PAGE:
A Time to Every Purpose
In the last weeks of his life, I would talk to my dad on the phone frequently.
He was in Montana. I was in Minnesota. It was January, and at the same time his heart and lungs were deteriorating, my body was busy helping those same organs grow inside the baby I’d been carrying for more than 40 weeks. Completely, utterly, I was in The Middle Place, sandwiched between the start and end of life’s cycle.
When I was the baby, it was my dad who was in The Middle Place. I was born, and a few months later, my dad’s dad died.
Thirty-five years later, Paco was born, and 16 days after that, my dad died.
A time to weep and a time to laugh, a time to mourn and a time to dance, indeed.
Because I was so heavily pregnant during his final decline, my dad and I didn’t have a face-to-face goodbye. I would talk to him on the phone, with him in the hospital and me laboring to breathe as I sat on the couch in our tiny house. Similarly, my brother was far away, in Japan, with his 7.5 months pregnant wife and five-year-old daughter. Five months before his death, my mom had filed for divorce and turned her attentions to a new boyfriend in California. Thus, my heroic sister single-handedly walked Dad to the grave as she cashed in all her days of leave and drove, again and again, the ten hours from Denver to Billings.
He was decency incarnate, my dad, and I loved our conversations on the phone. Although a quiet Finn by nature, he was an astute observer, listener, and question asker–skills that find special life over the telephone wires. We discussed his health, of course, but also my teaching, his grandkids, life in Duluth. After the traumatic delivery of Paco, when my dad realized we were struggling to cope, he asked a question–so charming to me because its phrasing revealed his farmboy roots: “Can I send you a cheque so that you can hire a girl to come in?”
He was a love, and yet his body was done. For decades, he’d lived with chronic bronchitis, asthma, diabetes, allergies, eventually a heart attack. By the age of 66, his lungs and heart were exhausted.
When we would talk on the phone each day, and he would tell me, his breathing more labored than mine, how much he loved seeing photos of his new, his ONLY, grandson, how much he loved seeing pictures of Allegra cradling the new baby, how much he couldn’t wait to see them both,
it was as though my opera singer father was engaging in a kind of overtone throat singing. There was his voice, but there was also a simultaneous rasp of air, sort of a thick hitch in his breathing, with every word. The sound was distinctive and ran, literally, as the underlying accompaniment to our conversations.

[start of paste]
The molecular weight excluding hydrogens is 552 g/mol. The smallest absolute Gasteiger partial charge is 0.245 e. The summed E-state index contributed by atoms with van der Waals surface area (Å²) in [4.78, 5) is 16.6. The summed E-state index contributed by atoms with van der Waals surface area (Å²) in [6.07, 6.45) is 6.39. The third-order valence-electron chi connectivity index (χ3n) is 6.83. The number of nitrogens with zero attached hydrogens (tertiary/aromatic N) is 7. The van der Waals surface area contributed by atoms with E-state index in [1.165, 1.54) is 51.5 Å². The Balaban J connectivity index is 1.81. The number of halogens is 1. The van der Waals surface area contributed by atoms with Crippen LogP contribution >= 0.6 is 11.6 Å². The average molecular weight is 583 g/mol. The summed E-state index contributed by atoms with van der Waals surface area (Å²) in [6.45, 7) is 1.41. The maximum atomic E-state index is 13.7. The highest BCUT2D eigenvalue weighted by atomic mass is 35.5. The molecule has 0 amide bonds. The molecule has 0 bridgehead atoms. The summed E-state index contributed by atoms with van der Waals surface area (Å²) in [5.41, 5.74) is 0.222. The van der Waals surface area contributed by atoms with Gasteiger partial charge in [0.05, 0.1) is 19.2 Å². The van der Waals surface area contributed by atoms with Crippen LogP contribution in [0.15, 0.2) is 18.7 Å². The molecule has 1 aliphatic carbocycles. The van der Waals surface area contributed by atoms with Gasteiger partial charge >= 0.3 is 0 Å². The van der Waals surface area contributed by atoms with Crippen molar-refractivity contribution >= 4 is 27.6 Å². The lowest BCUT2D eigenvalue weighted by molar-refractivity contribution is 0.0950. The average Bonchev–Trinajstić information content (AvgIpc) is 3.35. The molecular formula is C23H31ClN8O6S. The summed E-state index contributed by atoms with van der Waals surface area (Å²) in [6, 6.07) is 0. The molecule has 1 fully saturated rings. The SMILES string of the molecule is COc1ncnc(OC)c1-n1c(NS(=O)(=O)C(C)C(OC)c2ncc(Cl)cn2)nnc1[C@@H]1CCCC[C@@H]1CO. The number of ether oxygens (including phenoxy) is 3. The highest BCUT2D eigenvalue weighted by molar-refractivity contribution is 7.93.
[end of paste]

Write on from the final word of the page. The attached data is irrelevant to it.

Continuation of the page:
And then one day, after a few close calls, one involving emergency intubation,
he rolled over, exhaled, and died.
At that point, he was alone. My sister was in Denver attending to her job, about to drive back up to Billings. I was recovering from a C-section in Minnesota. My brother and his family had gotten on a plane in Japan the day before and were above Detroit during that last exhale.
He died alone.
There is a saddest story in my life, and it is that my dad died alone.
There is a happiest story in my life, too, and it is that my dad and I shared a birthday. Every year, come March 25th, we had Our Day. Even in his absence, March 25th is Our Day.
This week, this March 25th, he would have been 78 compared to my 46. For the first time in my recollection, I was sick on my birthday, largely bed-bound with the same virus that laid the kids low last week. First, there was a fever, then painful lungs, then a developing cough, then a vise-like headache, then a draining nose, but most of all, a complete lack of energy.
I spent Friday, March 22nd, in bed.
I spent Saturday, March 23rd, in bed.
I spent Sunday, March 24th, in bed.
On Monday, March 25th, my eyes flew open at dawn. Although I had been sleeping sitting up, propped by pillows, breathing was still work. In fact, it was the sound of my breathing that had awakened me.
The sound that pulled me to consciousness was like an overtone throat singing noise–a rasp, a hitch. I woke up thinking, “DAD. That sounded like Dad. That was Dad.”
Thusly, we started Our Day together.
Inside me, forever with me, the very breath I exhale,
there is my dad.